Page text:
I have BA (English and History) and MA (History) degrees from the University of Toronto, and in 1999 I received my PhD in History from the University of British Columbia. I have been in a member of Laurier’s History department (Waterloo campus) since 2000.
I am Canadianist particularly interested in Indigenous-non-Indigenous relations. I specialize in the Indigenous-Church encounter on Northwest Coast of North America in the 19th and 20th centuries. My interests are the History of the Indigenous Peoples of Canada; Aboriginal-Missionary Relations and forms of Indigenous Christianity in British Columbia; (Post)Colonialism; Canadian Social and Cultural History.
My first book, "The Heavens are Changing," examined 19th-century Protestant mission work among the First Nations of British Columbia’s north coast. I concentrated on the first generation of Tsimshian (Ts’msyen) Christians (1857-1901), when considerable agency and resistance to unwanted mission forms were still possible to examine the Indigenous role in mission work. I found not only their contributions to local churches, but how such forms were indigenized and made more relevant to Indigenous culture despite ongoing Christian colonialism. Recently my interests have turned to social histories focused on expressions of cultures that may have been first introduced by missionaries that have since taken on a distinctive life of their own meaningful expressions of Indigenous identities — marching bands and sports such as basketball. I strive towards developing more collaboratively based history projects done in conjunction with and participation by Indigenous communities. I am presently working on a book covering a range of topics related to the 20th-century Indigenous-church relationship.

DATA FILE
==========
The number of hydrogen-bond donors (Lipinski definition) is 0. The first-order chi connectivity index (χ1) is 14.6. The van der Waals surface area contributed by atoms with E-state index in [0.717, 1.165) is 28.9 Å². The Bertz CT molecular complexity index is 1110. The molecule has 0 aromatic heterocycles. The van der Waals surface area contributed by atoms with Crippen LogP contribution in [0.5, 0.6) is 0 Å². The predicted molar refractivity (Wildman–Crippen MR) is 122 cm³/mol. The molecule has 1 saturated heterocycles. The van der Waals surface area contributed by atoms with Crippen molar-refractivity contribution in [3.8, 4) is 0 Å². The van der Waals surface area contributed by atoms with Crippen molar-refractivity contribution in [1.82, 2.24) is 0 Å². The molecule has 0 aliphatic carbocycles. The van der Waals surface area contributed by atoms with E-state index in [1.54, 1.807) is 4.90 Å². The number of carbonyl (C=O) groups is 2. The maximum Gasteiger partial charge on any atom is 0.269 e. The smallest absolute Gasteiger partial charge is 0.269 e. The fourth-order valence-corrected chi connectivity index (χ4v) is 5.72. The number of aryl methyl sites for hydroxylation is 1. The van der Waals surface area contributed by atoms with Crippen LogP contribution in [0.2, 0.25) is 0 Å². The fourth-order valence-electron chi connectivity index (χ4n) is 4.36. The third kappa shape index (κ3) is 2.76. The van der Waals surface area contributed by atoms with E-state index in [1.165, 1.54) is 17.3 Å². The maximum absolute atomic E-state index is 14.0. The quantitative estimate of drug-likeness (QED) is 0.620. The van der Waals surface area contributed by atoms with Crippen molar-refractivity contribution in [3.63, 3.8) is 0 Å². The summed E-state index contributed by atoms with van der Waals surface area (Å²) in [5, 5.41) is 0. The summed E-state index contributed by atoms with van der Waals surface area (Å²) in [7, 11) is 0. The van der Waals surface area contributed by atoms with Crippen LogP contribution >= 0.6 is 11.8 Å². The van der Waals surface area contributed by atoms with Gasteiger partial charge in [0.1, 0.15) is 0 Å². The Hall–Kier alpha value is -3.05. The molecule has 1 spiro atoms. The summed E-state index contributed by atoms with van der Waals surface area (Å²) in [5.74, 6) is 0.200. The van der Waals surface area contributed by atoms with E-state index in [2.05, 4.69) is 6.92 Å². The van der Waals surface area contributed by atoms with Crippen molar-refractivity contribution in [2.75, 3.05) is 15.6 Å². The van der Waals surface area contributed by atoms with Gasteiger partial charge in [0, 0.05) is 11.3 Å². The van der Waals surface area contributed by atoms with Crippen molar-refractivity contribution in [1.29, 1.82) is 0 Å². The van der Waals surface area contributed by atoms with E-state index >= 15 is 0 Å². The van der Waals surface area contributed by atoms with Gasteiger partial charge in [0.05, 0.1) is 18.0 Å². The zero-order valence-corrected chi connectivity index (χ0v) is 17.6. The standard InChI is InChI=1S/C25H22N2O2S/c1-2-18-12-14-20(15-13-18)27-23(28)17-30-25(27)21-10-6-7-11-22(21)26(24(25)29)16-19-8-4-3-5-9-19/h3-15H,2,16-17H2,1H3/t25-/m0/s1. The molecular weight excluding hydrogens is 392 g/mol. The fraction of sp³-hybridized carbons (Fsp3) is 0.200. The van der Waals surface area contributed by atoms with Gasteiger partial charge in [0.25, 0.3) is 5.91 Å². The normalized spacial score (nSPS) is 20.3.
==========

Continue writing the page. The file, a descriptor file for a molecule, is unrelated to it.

I am willing to supervise graduate students, MA and PhD, as well as postdoctoral fellows, on topics related to Indigenous History in Canada; Indigenous Peoples and Colonialism; Indigenous North America; and Comparative Indigenous Ethnohistory.